Dairibord Malawi Limited managing director Theodora Nyamandi has said there are opportunities for growing exports in the dairy sector to support economic growth by bringing fresh capital into the economy.
She, however, said the country needs to focus on growing a competitive raw milk supply base to meaningfully achieve the feat.
“Supply of raw milk is inadequate to sustain the demand for export and the quality is not always consistent. As Dairibord, we have geared ourselves for the export market through quality improvement. We are now certified to SAZ ISO 22000:2005, an internationally recognised food safety and quality management system,” said Nyamandi.
She said the company has also developed quality brands that can compete favourably on the export market.
Nyamandi said the Southern African Development Community (Sadc) region is a net importer of milk and milk products and, so, there are opportunities to export these products.
She added that the scarcity of foreign currency in Malawi has motivated companies, including Dairibord to export.
“Our main market is Zimbabwe [and] exports to Zambia are through third parties. We will continue to pursue export opportunities in the region,” said Nyamandi.
Tete, a blossoming mining town in Mozambique, has presented business opportunities for Malawi businesses, and Dairibord has not been left behind.
Nyamandi said the company is looking for a partner who is willing and capable of carrying its brands in that market, adding that they have tested the market with some of their brands which have been well received.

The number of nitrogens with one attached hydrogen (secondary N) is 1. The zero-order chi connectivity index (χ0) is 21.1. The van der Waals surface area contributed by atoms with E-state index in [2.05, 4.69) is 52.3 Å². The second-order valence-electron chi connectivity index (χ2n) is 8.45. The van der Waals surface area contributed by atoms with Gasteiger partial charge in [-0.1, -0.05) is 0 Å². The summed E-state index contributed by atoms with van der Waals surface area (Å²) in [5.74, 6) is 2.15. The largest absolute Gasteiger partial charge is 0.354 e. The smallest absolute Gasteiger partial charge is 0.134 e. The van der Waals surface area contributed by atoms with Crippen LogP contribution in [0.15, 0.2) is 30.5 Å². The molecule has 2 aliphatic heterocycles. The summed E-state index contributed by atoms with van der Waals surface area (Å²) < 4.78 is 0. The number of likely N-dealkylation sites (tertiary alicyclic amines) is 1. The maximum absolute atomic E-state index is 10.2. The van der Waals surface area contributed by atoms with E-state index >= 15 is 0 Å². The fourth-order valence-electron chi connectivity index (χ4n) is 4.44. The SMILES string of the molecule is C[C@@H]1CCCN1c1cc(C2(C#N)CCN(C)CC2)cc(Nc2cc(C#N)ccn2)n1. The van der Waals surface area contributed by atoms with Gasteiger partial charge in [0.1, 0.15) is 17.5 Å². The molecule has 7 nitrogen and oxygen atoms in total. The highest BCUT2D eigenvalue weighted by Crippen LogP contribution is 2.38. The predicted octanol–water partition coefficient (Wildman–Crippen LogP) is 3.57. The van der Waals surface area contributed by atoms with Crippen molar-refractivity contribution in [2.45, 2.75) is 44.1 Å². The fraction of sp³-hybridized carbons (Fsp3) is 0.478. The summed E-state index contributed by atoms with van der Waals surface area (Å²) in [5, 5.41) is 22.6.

Dairibord is exporting its long life milk, the UHT Ching’ombe brand. Yoghurts and cheese, on the other hand, are exported in small quantities because of limited supply of raw milk in the country.
Dairibord and other companies in the dairy industry buy their milk from, among others, Shire Highlands Milk Producers Association (Shmpa).
Shmpa adviser Brian Lewis said producers hope that soon exporters will start passing the benefits of the export market to the farmers.
“Malawian farmers are still the lowest paid in the region. The K78 per litre they get is only 33 percent of the K232 per litre that farmers get in Zambia and Zimbabwe. It is not surprising that they are struggling. Over the last few months, farmers have had a very hard time because costs of production have doubled, but the price they receive for their milk has only recently increased by 15 percent,” he said.
Lewis said consumers pay up to five times the farm price for milk, arguing that before privatisation in 1998, the farmer to consumer mark up was two times (100 percent)—about normal for a liberalised market.
For a long time, Shmpa has complained that the dairy companies have made good returns through exploiting the monopoly, but their profits are coming at a cost to a majority of Malawians who cannot consume milk because it is unaffordable.